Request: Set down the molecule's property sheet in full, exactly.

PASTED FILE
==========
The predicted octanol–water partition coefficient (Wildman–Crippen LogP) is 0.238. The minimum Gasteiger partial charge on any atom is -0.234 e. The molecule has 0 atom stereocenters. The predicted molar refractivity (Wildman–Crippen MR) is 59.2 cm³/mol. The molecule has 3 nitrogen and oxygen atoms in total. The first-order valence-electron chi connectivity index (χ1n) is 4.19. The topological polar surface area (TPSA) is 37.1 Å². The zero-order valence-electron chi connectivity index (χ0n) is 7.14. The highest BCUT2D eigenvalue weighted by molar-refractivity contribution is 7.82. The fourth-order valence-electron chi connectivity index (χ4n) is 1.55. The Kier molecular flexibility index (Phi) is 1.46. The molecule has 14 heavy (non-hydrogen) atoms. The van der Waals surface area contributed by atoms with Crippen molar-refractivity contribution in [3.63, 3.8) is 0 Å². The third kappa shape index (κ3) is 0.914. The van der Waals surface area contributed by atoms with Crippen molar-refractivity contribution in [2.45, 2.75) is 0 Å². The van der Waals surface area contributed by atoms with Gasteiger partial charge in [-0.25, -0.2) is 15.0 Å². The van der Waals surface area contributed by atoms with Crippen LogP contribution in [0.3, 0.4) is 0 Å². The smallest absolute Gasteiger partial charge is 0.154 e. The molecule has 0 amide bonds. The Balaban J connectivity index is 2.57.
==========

The predicted octanol–water partition coefficient (Wildman–Crippen LogP) is 0.238. The minimum Gasteiger partial charge on any atom is -0.234 e. The molecule has 0 atom stereocenters. The predicted molar refractivity (Wildman–Crippen MR) is 59.2 cm³/mol. The molecule has 3 nitrogen and oxygen atoms in total. The first-order valence-electron chi connectivity index (χ1n) is 4.19. The topological polar surface area (TPSA) is 37.1 Å². The zero-order valence-electron chi connectivity index (χ0n) is 7.14. The highest BCUT2D eigenvalue weighted by molar-refractivity contribution is 7.82. The fourth-order valence-electron chi connectivity index (χ4n) is 1.55. The Kier molecular flexibility index (Phi) is 1.46. The molecule has 14 heavy (non-hydrogen) atoms. The van der Waals surface area contributed by atoms with Crippen molar-refractivity contribution in [3.63, 3.8) is 0 Å². The third kappa shape index (κ3) is 0.914. The van der Waals surface area contributed by atoms with Crippen molar-refractivity contribution in [2.45, 2.75) is 0 Å². The van der Waals surface area contributed by atoms with Gasteiger partial charge in [-0.25, -0.2) is 15.0 Å². The van der Waals surface area contributed by atoms with Crippen LogP contribution in [0.3, 0.4) is 0 Å². The smallest absolute Gasteiger partial charge is 0.154 e. The molecule has 0 amide bonds. The Balaban J connectivity index is 2.57.